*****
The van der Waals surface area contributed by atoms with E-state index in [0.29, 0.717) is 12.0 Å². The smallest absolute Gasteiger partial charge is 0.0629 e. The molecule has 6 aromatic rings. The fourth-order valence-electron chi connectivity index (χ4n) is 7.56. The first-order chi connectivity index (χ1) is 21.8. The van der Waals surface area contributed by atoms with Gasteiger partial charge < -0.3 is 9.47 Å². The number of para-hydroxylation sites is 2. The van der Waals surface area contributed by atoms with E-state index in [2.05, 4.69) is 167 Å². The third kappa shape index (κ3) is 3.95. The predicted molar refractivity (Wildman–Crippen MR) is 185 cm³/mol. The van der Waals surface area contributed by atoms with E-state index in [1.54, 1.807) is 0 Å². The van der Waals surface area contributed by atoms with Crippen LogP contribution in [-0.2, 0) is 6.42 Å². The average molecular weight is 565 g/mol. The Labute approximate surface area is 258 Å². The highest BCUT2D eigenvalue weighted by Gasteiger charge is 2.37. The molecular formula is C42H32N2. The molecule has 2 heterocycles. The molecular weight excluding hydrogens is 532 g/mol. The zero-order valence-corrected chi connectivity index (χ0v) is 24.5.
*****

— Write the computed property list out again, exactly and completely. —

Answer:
The van der Waals surface area contributed by atoms with E-state index in [0.29, 0.717) is 12.0 Å². The smallest absolute Gasteiger partial charge is 0.0629 e. The molecule has 6 aromatic rings. The fourth-order valence-electron chi connectivity index (χ4n) is 7.56. The first-order chi connectivity index (χ1) is 21.8. The van der Waals surface area contributed by atoms with Gasteiger partial charge < -0.3 is 9.47 Å². The number of para-hydroxylation sites is 2. The van der Waals surface area contributed by atoms with E-state index in [2.05, 4.69) is 167 Å². The third kappa shape index (κ3) is 3.95. The predicted molar refractivity (Wildman–Crippen MR) is 185 cm³/mol. The van der Waals surface area contributed by atoms with E-state index in [1.54, 1.807) is 0 Å². The van der Waals surface area contributed by atoms with Crippen LogP contribution in [-0.2, 0) is 6.42 Å². The average molecular weight is 565 g/mol. The Labute approximate surface area is 258 Å². The highest BCUT2D eigenvalue weighted by Gasteiger charge is 2.37. The molecular formula is C42H32N2. The molecule has 2 heterocycles. The molecular weight excluding hydrogens is 532 g/mol. The zero-order valence-corrected chi connectivity index (χ0v) is 24.5.